Theologically, this is referred to as “Deism” – the belief that there is a God, and He probably set this world in motion but isn’t really involved with the world or our personal lives today. From a spiritual standpoint, this isn’t much different than not believing in God in the first place. Even if your child is saying, “Yes, I believe in God, I just don’t want to go to church… “don’t take it at face value. What does your child believe about God? You might be surprised what you find out; it might not be much different than not believing in God at all (see the first category above).

b. I believe in God and believe he cares about my life, but I don’t believe he cares if we go to church.

The reasons Christians should go to church would be the topic for a whole book, but if I could point to a single reason, it would be that Jesus set the example for us. Luke 4:16 says (about Jesus), “…on the Sabbath day he went into the synagogue, as was his custom” (emphasis added). If Jesus thought weekly church was important, so should we. Are we in a position to decide that church is not necessary for us when it was necessary for Jesus?

Without going into significant detail on this giant sub-topic, it must be addressed here that church is first and foremost for God (yes, the Bible is clear God wants us to worship). Most people who have the attitude that “God doesn’t care about church” are seeing the value of church in terms of what it gives to them. While church is absolutely necessary for us as well in terms of spiritual growth and fellowship with other believers (Hebrews 10:25, 1 Corinthians 12, 1 Thessalonians 5:11, James 5:16, Acts 2:42, Romans 12:5), church must be seen as being for God’s glory. Timothy Keller, in his book, “The Reason for God,” eloquently addresses this:

“But wait,” you say. “On nearly every page of the Bible God calls us to glorify, praise, and serve him. How can you say he doesn’t seek his own glory?” Yes, he does ask us to obey him unconditionally, to glorify, praise, and center our lives around him. But now, I hope, you finally see why he does that. He wants our joy! He has infinite happiness not through self-centeredness, but through self-giving, other-centered love. And the only way we, who have been created in his image, can have this same joy, is if we center our entire lives around him instead of ourselves.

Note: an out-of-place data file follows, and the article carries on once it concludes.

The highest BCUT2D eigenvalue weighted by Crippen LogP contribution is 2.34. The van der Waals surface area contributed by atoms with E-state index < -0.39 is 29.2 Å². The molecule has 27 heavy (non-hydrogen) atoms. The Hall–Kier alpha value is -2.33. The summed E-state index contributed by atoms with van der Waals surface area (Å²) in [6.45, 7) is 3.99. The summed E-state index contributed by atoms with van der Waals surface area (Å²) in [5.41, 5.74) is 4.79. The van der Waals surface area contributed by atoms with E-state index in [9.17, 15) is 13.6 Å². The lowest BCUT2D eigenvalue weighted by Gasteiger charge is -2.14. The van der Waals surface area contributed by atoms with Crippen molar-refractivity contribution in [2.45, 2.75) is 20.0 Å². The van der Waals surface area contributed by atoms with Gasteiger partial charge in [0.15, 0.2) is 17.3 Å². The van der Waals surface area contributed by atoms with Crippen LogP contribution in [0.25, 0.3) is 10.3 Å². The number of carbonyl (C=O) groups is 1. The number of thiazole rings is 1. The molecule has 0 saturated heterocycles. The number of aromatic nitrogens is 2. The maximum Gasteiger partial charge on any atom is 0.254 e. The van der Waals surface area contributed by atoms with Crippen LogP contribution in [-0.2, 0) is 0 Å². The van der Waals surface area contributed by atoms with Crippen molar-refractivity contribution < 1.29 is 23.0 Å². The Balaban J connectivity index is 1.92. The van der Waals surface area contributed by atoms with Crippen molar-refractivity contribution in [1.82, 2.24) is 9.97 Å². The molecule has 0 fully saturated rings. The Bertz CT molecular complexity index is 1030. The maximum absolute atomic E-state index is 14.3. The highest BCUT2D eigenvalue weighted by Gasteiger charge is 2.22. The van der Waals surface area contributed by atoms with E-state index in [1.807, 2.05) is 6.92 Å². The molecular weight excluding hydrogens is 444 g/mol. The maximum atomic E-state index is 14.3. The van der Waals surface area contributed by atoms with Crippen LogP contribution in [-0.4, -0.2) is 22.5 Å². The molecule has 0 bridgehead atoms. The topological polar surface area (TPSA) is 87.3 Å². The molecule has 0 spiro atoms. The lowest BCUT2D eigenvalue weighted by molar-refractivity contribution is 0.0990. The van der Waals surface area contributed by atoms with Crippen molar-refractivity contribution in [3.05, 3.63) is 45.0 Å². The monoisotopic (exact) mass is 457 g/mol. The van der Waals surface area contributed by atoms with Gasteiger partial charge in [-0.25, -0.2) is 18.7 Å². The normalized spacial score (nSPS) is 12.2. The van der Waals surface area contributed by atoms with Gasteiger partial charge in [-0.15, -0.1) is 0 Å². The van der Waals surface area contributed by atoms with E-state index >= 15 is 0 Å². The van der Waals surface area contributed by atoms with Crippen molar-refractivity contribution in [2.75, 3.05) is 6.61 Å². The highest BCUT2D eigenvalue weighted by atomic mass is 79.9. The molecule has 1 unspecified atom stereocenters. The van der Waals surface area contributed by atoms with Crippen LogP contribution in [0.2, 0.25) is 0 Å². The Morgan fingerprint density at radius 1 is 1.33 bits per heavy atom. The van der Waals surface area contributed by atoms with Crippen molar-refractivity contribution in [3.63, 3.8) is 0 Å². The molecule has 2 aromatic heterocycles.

c. I believe in God, believe he cares about my life, and believe he wants me to go to church, but I don’t want to go to this church because (any number of reasons).

There may be a very real reason why your children want to avoid your specific church. Maybe they don’t fit in with the other kids; maybe there is a disconnect between them and the pastor or youth leader; maybe there are too few other kids their age, and they feel isolated; the reasons are infinite. If it’s a legitimate, overarching issue, it would be reasonable to seek another church out of respect for the faith development of your kids.

The bottom line is this: The underlying reason for kids not wanting to go to church shouldn’t change your “law” that they have to go, but that reason should be searched for in order to best determine how to guide them spiritually at home.

What do you think? Should you force kids to go to church? Is there an age at which they should have a “say” in the matter?


Natasha Crain is a blogger, author, and national speaker who is passionate about equipping Christian parents to raise their kids with an understanding of how to make a case for and defend their faith in an increasingly secular world. She is the author of two apologetics books for parents: Talking with Your Kids about God (2017) and Keeping Your Kids on God’s Side (2016). Natasha has an MBA in marketing and statistics from UCLA and a certificate in Christian apologetics from Biola University. A former marketing executive and adjunct professor, she lives in Southern California with her husband and three children.